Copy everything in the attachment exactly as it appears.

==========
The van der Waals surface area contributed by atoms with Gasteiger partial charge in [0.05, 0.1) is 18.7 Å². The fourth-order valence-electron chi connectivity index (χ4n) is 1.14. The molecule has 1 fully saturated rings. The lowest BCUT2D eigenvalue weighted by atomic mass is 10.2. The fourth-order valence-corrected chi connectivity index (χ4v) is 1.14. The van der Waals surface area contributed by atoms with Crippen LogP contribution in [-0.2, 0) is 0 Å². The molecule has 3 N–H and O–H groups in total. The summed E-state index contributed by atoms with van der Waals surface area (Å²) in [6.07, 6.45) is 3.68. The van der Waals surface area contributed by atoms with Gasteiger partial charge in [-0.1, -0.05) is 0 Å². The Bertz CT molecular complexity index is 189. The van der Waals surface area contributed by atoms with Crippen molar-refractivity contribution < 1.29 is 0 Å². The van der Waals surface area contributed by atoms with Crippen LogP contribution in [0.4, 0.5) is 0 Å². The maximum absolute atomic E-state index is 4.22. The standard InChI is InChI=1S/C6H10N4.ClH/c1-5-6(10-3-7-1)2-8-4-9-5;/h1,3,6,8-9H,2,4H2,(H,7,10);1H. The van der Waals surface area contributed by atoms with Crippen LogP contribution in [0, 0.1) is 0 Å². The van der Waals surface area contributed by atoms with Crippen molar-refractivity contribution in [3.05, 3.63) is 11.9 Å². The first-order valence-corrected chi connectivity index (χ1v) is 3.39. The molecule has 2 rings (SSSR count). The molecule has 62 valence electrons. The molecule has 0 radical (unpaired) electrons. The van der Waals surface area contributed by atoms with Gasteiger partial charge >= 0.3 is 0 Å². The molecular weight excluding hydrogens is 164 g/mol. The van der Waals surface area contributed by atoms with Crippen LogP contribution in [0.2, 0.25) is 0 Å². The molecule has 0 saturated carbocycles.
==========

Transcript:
The van der Waals surface area contributed by atoms with Gasteiger partial charge in [0.05, 0.1) is 18.7 Å². The fourth-order valence-electron chi connectivity index (χ4n) is 1.14. The molecule has 1 fully saturated rings. The lowest BCUT2D eigenvalue weighted by atomic mass is 10.2. The fourth-order valence-corrected chi connectivity index (χ4v) is 1.14. The van der Waals surface area contributed by atoms with Crippen LogP contribution in [-0.2, 0) is 0 Å². The molecule has 3 N–H and O–H groups in total. The summed E-state index contributed by atoms with van der Waals surface area (Å²) in [6.07, 6.45) is 3.68. The van der Waals surface area contributed by atoms with Gasteiger partial charge in [-0.1, -0.05) is 0 Å². The Bertz CT molecular complexity index is 189. The van der Waals surface area contributed by atoms with Crippen molar-refractivity contribution < 1.29 is 0 Å². The van der Waals surface area contributed by atoms with Crippen LogP contribution in [0.4, 0.5) is 0 Å². The maximum absolute atomic E-state index is 4.22. The standard InChI is InChI=1S/C6H10N4.ClH/c1-5-6(10-3-7-1)2-8-4-9-5;/h1,3,6,8-9H,2,4H2,(H,7,10);1H. The van der Waals surface area contributed by atoms with Crippen LogP contribution in [0, 0.1) is 0 Å². The van der Waals surface area contributed by atoms with Crippen molar-refractivity contribution in [3.05, 3.63) is 11.9 Å². The first-order valence-corrected chi connectivity index (χ1v) is 3.39. The molecule has 2 rings (SSSR count). The molecule has 62 valence electrons. The molecule has 0 radical (unpaired) electrons. The van der Waals surface area contributed by atoms with Gasteiger partial charge >= 0.3 is 0 Å². The molecular weight excluding hydrogens is 164 g/mol. The van der Waals surface area contributed by atoms with Crippen LogP contribution in [0.2, 0.25) is 0 Å². The molecule has 0 saturated carbocycles.